CIVIL APPELLATE JURISDICTION : Civil Appeal No. 1856 of 1970.

Appeal by special leave from the judgment and order dated the 24th June, 1969 of the Gujarat High Court in Special Civil Application No. 231 of 1968 V. M. Tarkunde, V. N. Ganpule and P. C. Kapur, for the appellant.

S. T. Desai, Rajen Yash Paul and R. B. Datar, for respondents 1, 3, 4-6 & 8.

M. V. Goswami, for respondents 11-54.

M. N. Shroff, for respondent 9.

S. T. Desai, P. H. Parekh and Manju Jaitley, for respondent 7 & Intervener (K. C. Swami & Ors.) The Judgment of the Court was delivered by ALAGIRISWAMI, J. This appeal filed in pursuance of special leave granted by this Court by certain officers of the Co-operation Department of the Government of Gujarat is against the judgment of the High Court of Gujarat in a writ petition filed by the respondents.

The appellants as well as the respondents (hereinafter called petitioners) were originally servants of the State of Bombay and were allotted to the State of Gujarat on its formation on 1st May, 1960. The petitioners alleged that they had passed all the prescribed departmental examinations as required by the rules of the State of Bombay and challenged the validity of certain orders of the Government of Gujarat. One of them was an orders of May 10, 1962 which provided that persons already promoted would have to pass the examination of G.D.C. & A. within a period of three years and if they did not their increment would be stopped and if they have reached the maximum of the scale their pay would be reduced to the next lower stage, until they passed the examination. It also laid down G.D.C. & A. as a necessary qualification for promotion. Another impugned order was dated June 18, 1965 which contained rules made under the proviso to Article 309 of the Constitution of India and laid down the qualification of G.D.C. & A.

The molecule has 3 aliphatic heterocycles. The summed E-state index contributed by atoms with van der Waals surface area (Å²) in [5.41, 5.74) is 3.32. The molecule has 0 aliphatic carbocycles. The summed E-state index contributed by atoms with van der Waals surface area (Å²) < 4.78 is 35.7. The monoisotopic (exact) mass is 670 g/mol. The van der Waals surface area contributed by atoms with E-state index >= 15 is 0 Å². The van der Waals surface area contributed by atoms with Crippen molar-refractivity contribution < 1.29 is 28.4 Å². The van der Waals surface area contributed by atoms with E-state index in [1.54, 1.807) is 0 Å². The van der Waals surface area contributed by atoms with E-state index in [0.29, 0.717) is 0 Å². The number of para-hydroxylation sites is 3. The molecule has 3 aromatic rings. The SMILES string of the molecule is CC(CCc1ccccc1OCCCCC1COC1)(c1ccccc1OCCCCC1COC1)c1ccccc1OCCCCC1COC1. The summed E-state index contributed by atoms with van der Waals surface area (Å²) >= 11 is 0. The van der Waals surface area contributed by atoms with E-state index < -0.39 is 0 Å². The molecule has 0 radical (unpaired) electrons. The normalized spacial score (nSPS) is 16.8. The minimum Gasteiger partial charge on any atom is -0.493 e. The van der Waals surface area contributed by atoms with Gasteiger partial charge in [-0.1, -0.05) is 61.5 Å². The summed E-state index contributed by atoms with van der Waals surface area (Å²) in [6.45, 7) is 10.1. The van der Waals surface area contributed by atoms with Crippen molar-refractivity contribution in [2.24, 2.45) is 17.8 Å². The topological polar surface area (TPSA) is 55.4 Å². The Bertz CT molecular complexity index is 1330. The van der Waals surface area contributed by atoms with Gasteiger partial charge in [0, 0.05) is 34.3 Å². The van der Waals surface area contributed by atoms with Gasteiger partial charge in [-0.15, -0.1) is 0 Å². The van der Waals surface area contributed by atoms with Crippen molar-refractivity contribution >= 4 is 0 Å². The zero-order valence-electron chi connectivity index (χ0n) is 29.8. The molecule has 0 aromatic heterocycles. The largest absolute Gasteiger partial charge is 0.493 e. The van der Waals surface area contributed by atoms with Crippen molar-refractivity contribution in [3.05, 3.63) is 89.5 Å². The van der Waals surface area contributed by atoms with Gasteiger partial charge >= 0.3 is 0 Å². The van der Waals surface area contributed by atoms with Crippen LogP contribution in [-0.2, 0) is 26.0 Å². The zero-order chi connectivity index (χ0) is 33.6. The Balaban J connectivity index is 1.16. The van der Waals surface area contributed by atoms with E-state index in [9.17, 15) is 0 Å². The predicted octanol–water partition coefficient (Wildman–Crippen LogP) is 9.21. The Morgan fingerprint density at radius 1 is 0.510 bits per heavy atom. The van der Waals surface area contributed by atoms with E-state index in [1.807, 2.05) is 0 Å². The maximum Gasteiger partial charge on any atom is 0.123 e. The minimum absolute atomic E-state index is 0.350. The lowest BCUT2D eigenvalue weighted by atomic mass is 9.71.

examination for promotion. They also complained against an order dated January 23, 1968 that they should draw no further increments and what had been paid to them earlier without giving effect to that order should be recovered.

501 It is unnecessary to set out the impugned orders in extenso. For the purposes of this case it is enough to say that the main grievance of the petitioners before the High Court of Gujarat was the laying down of the qualification of G.D.C. & A. for purposes of earning increments as well as for promotion. They complained that under the rules in force in the State of Bombay they were not required to pass this examination either for earning increments or for promotion and the rules and resolutions of the Government of Gujarat laying down the passing of the G.D.C. & A. examination as a necessary qualification for promotion as well as for earning increments contravened s. 81(6) of the Bombay Re-organisation Act, 1960 which is in pari materia with s. 115(7) of the States Re-organisation Act, 1956. The appellants who were the respondents in the writ petition had passed the G.D.C. & A. examination and therefore been promoted earlier than the respondents who were the petitioners and had therefore been impleaded as parties to the writ petition.

As regards the complaint about the petitioners not being allowed to get future increments till they passed the examination and reduction by one stage of persons who had reached the maximum in their grade and the recovery of the amounts which they had already drawn, they are no longer the subject matter of any grievance because the State of Gujarat have removed those grievances by Note 1 to Regulation 13(4)(iii) found in the order of the Government of Gujarat dated September 14, 1967 at pages 17 to 22 of the paper book. There is a certain amount of confusion in the records regarding this. As against the rule above referred to there is an order dated 23-1-1968 ordering recovery. But it was made clear during the course of the arguments that no recovery will be made. We are, therefore, concerned only with the question of the validity of the orders of the Government insofar as they laid down the qualification of G.D.C. & A. as one of the requisites for promotion to higher posts.